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Home > Embedded technology > Top 10 Embedded Algorithms

Top 10 Embedded Algorithms

Update Time: 2022-08-10 17:35:51

Algorithm 1: Quick sort method


Fast sort is a sorting algorithm developed by Tony Hall. It takes Ο(n log n) comparisons in the average condition to sort n items. In the worst case, Ο(n2) comparisons are required, but this is not common. Quick sort is usually significantly faster than other Ο(n log n) algorithms because its inner loop can be implemented efficiently on most architectures.


Fast sort uses the Divide and conquers strategy to divide a serial list into two sub-lists.


Algorithm steps


1. Pick one element from the series, called the "benchmark" (pivot), and


2. Reorder the series so that all elements smaller than the benchmark value are placed in front of the benchmark, and all elements larger than the benchmark value are placed behind the benchmark (the same number can go to either side). After this partition is exited, the benchmark is in the middle of the series. This is called a partition operation.


3. Recursively sorts the subseries of elements less than the base and the subseries of elements greater than the base.


The bottom case of recursive is when the series size is zero or one, i.e., always sorted. Although the recursion continues, the algorithm always exits because, in each iteration, it puts at least one element in its last position.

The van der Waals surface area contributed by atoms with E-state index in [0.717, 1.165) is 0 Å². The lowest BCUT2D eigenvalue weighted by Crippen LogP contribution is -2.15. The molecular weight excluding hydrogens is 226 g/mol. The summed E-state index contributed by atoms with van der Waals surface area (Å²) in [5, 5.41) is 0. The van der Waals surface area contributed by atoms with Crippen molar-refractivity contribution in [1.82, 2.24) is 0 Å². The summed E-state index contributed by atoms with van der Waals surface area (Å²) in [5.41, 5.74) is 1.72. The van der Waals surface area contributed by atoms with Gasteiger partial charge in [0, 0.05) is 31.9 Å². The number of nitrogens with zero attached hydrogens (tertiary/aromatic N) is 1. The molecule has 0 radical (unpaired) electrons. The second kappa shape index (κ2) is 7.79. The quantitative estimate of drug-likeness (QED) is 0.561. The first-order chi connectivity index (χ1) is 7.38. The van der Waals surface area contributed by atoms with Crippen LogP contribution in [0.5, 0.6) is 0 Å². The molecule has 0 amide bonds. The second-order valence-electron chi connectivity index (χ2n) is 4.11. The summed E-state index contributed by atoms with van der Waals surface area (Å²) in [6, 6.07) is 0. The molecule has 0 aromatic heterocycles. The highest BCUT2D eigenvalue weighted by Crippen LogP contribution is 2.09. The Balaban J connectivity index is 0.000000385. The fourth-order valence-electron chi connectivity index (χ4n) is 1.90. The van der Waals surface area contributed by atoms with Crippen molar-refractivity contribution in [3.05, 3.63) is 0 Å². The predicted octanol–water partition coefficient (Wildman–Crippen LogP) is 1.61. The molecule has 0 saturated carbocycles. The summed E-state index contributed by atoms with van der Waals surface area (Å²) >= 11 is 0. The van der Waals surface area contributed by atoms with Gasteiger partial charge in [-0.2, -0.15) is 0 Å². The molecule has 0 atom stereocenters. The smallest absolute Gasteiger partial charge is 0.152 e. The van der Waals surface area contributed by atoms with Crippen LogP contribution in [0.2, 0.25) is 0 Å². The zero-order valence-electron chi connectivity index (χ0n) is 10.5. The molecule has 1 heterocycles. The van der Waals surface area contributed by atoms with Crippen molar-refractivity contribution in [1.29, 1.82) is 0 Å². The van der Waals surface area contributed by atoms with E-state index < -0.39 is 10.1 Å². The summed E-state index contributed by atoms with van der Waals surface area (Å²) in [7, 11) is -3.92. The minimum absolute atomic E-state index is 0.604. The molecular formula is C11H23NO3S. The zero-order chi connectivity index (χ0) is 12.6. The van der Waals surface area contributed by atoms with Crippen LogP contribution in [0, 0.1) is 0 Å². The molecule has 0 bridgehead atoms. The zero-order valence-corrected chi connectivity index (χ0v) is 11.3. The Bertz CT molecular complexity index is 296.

step 1.png



Algorithm 2: Heapsort algorithm


Heapsort is a sorting algorithm that uses a data structure like a heap. A heap is a structure that approximates a complete binary tree and satisfies both the properties of a heap: i.e., the key or index of a child node is always less than (or greater than) its parent node.


The average time complexity of heap sort is Ο(nlogn).


Algorithm steps


1. Create a heap H[0..n-1].


2. Swap heap head (maximum) and heap tail


3. reduce the size of the heap by 1 and call shift_down (0) to resize the new array of top data to the corresponding position


4. repeat step 2 until the size of the heap is 1

step 2.png


Algorithm 3: Merge sort